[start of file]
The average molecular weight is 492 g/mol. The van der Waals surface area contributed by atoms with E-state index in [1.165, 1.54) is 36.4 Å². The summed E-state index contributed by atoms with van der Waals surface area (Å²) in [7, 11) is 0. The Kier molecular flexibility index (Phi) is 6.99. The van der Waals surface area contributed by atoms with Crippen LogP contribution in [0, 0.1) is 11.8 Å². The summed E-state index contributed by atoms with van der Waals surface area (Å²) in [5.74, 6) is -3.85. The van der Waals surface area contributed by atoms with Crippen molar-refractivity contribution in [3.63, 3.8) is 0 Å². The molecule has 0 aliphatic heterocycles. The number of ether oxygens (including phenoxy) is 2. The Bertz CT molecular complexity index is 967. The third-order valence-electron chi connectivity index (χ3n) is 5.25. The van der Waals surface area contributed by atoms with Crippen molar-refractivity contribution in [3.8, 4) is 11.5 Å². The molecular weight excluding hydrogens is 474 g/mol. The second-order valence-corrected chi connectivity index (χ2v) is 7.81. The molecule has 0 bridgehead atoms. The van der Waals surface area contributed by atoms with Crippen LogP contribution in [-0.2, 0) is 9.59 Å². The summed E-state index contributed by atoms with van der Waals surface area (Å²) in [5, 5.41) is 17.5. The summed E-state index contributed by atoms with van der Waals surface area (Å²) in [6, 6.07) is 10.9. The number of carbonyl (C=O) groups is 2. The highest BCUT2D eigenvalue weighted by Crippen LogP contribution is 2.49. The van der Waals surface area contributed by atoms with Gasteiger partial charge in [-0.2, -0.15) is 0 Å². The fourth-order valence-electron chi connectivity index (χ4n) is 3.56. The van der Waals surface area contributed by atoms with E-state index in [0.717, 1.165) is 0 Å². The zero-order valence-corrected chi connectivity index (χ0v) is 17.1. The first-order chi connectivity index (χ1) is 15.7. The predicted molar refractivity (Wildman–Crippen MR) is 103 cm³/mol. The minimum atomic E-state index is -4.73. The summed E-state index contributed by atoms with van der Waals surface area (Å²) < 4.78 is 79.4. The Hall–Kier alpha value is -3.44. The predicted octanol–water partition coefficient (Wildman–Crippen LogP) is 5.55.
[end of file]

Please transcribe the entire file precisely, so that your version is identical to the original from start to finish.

The average molecular weight is 492 g/mol. The van der Waals surface area contributed by atoms with E-state index in [1.165, 1.54) is 36.4 Å². The summed E-state index contributed by atoms with van der Waals surface area (Å²) in [7, 11) is 0. The Kier molecular flexibility index (Phi) is 6.99. The van der Waals surface area contributed by atoms with Crippen LogP contribution in [0, 0.1) is 11.8 Å². The summed E-state index contributed by atoms with van der Waals surface area (Å²) in [5.74, 6) is -3.85. The van der Waals surface area contributed by atoms with Crippen molar-refractivity contribution in [3.63, 3.8) is 0 Å². The molecule has 0 aliphatic heterocycles. The number of ether oxygens (including phenoxy) is 2. The Bertz CT molecular complexity index is 967. The third-order valence-electron chi connectivity index (χ3n) is 5.25. The van der Waals surface area contributed by atoms with Crippen molar-refractivity contribution in [3.8, 4) is 11.5 Å². The molecular weight excluding hydrogens is 474 g/mol. The second-order valence-corrected chi connectivity index (χ2v) is 7.81. The molecule has 0 bridgehead atoms. The van der Waals surface area contributed by atoms with Crippen LogP contribution in [-0.2, 0) is 9.59 Å². The summed E-state index contributed by atoms with van der Waals surface area (Å²) in [5, 5.41) is 17.5. The summed E-state index contributed by atoms with van der Waals surface area (Å²) in [6, 6.07) is 10.9. The number of carbonyl (C=O) groups is 2. The highest BCUT2D eigenvalue weighted by Crippen LogP contribution is 2.49. The van der Waals surface area contributed by atoms with Gasteiger partial charge in [-0.2, -0.15) is 0 Å². The fourth-order valence-electron chi connectivity index (χ4n) is 3.56. The van der Waals surface area contributed by atoms with E-state index in [0.717, 1.165) is 0 Å². The zero-order valence-corrected chi connectivity index (χ0v) is 17.1. The first-order chi connectivity index (χ1) is 15.7. The predicted molar refractivity (Wildman–Crippen MR) is 103 cm³/mol. The minimum atomic E-state index is -4.73. The summed E-state index contributed by atoms with van der Waals surface area (Å²) < 4.78 is 79.4. The Hall–Kier alpha value is -3.44. The predicted octanol–water partition coefficient (Wildman–Crippen LogP) is 5.55.